A Punitive Bind: Policing, Poverty, and Neoliberalism in New York City
Kaplan-Lyman, Jeremy, Yale Human Rights and Development Law Journal
Narrowly conceived, neoliberalism is a system of economic ideas and policy initiatives that emphasize small government and market-based solutions to social and economic problems. Adopted in response to the fiscal, welfare and racial crises of the Keynesian state, neoliberalism has become the dominant governing principle in the United States over the last forty years. A growing body of literature has shown how the rise of neoliberalism has underwritten the massive expansion of the American criminal justice system and the growth of its incarceral arm. Yet theorists of neoliberalism have largely ignored how the rise of neoliberalism has affected policing practices and, in turn, have failed to consider the role that police play in the neoliberal state.
This Note considers policing practices and policies in New York City under the rise of neoliberalism. It argues that the rise of neoliberalism has led to significant and lasting changes in the accountability structures, enforcement priorities, and policing strategies and tactics of New York City's policing apparatus. While new approaches to policing have been heralded by some as making the NYPD internally more efficient and more effective at fighting crime, this Note contends that the adoption of neoliberal policing techniques cannot be evaluated without a broader account of the historical, social, political and economic contexts in which they are implemented. An analysis of policing within these broader contexts reveals that there is good reason to be concerned about many facets of neoliberal policing, which include shifting accountability structures, the policing of disorder and the deployment of stop-and-frisk policing. Collectively, these neoliberal policing practices constitute the punitive governance of disproportionately marginalized communities, which erodes police legitimacy and may ultimately make poor people and people of color less secure.
During the 1990s, New York City Mayor Rudy Giuliani cut taxes, eliminated thousands of city jobs, and significantly decreased funding to the city's university system, health system, and housing support system. (1) The cuts to city government reflected a continuation of a philosophy of city governance that began over a decade earlier under Mayor Ed Koch who announced that the job of the government was to "get out of the way." (2) Yet this downsizing of New York's government was accompanied by the simultaneous upsizing of its police force. Over the 1990s, New York City added 6,000 new police officers to its ranks, giving it the most police officers per capita of any out of the ten largest cities in the United States, and expanded public safety funding by fifty three percent. (3) The larger police force was put to task with a more active and expansive approach to policing. The New York Police Department (NYPD) launched new policing initiatives that resulted in over 175,000 individuals in New York being stopped and frisked by police officers in one fifteen-month period, (4) a number that would grow to over 575,000 in 2009.5 Stops were also accompanied by a massive increase in arrests. In 1998, the NYPD arrested over 100,000 more people than it had in 1993, despite the fact that the number of reported crimes had dropped by nearly 300,000.6 If the NYPD was any indication, the New York City government was doing anything but getting out of the way.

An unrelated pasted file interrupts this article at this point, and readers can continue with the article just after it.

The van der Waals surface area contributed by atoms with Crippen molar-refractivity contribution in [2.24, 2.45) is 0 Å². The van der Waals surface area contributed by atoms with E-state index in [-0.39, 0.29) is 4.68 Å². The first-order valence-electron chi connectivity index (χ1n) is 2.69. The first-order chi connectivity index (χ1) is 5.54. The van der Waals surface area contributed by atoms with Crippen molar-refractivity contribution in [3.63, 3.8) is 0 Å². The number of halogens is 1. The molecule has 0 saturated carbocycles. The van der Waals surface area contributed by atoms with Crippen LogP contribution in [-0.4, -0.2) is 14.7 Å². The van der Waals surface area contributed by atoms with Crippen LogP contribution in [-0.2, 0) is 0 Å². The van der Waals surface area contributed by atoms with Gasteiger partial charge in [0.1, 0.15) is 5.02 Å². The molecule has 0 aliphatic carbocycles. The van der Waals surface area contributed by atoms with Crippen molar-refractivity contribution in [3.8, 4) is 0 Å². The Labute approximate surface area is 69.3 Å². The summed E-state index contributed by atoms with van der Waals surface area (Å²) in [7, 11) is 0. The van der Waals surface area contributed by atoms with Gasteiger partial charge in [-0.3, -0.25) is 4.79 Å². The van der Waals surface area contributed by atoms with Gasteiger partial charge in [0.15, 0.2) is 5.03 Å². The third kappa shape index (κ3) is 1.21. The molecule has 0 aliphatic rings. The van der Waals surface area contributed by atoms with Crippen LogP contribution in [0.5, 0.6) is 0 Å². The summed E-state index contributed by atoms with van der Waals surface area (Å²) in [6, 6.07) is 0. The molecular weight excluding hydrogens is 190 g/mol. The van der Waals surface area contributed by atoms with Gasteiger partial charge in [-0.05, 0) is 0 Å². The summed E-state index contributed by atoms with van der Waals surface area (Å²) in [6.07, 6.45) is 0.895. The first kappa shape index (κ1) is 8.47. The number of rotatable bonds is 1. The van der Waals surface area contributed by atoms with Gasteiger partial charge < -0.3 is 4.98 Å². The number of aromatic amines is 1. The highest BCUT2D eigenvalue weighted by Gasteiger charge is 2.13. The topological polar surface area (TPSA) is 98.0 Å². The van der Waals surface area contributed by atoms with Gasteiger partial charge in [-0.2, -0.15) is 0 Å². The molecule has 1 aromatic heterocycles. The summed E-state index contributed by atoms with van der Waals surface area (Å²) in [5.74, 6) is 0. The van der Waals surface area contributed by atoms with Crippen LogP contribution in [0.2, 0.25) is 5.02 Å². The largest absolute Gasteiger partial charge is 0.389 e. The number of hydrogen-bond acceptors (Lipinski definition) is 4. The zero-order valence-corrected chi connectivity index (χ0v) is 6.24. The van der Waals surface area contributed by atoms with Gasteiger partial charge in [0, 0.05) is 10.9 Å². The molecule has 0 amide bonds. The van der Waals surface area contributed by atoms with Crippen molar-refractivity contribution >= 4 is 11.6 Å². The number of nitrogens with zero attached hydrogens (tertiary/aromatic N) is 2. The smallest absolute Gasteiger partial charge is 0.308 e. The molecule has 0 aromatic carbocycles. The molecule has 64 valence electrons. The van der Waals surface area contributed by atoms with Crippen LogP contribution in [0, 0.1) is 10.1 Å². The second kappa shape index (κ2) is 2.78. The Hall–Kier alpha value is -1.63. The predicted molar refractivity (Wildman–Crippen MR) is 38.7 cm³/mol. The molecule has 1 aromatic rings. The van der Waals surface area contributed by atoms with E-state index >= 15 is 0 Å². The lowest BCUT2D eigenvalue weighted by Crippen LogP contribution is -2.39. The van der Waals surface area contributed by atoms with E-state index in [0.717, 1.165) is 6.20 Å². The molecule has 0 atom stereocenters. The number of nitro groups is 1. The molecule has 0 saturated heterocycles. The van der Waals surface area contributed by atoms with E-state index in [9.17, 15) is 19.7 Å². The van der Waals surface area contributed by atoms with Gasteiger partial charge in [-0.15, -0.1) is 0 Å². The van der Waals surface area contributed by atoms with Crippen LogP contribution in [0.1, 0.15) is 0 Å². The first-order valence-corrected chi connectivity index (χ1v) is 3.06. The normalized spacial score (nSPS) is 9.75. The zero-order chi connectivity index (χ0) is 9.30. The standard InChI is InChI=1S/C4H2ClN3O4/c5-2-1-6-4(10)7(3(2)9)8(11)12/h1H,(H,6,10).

While the expansion of New York's police force in an era of small urban governance may appear to be anomalous, the rise of neoliberalism helps resolve this apparent contradiction. In its most narrow definition, neoliberalism is a system of economic ideas and policy initiatives that emphasize small government and market-based solutions to social and economic problems. (7) Adopted in response to the fiscal, welfare, and racial crises of the Keynesian state, neoliberalism has become the dominant governing principle in the United States over the last forty years. …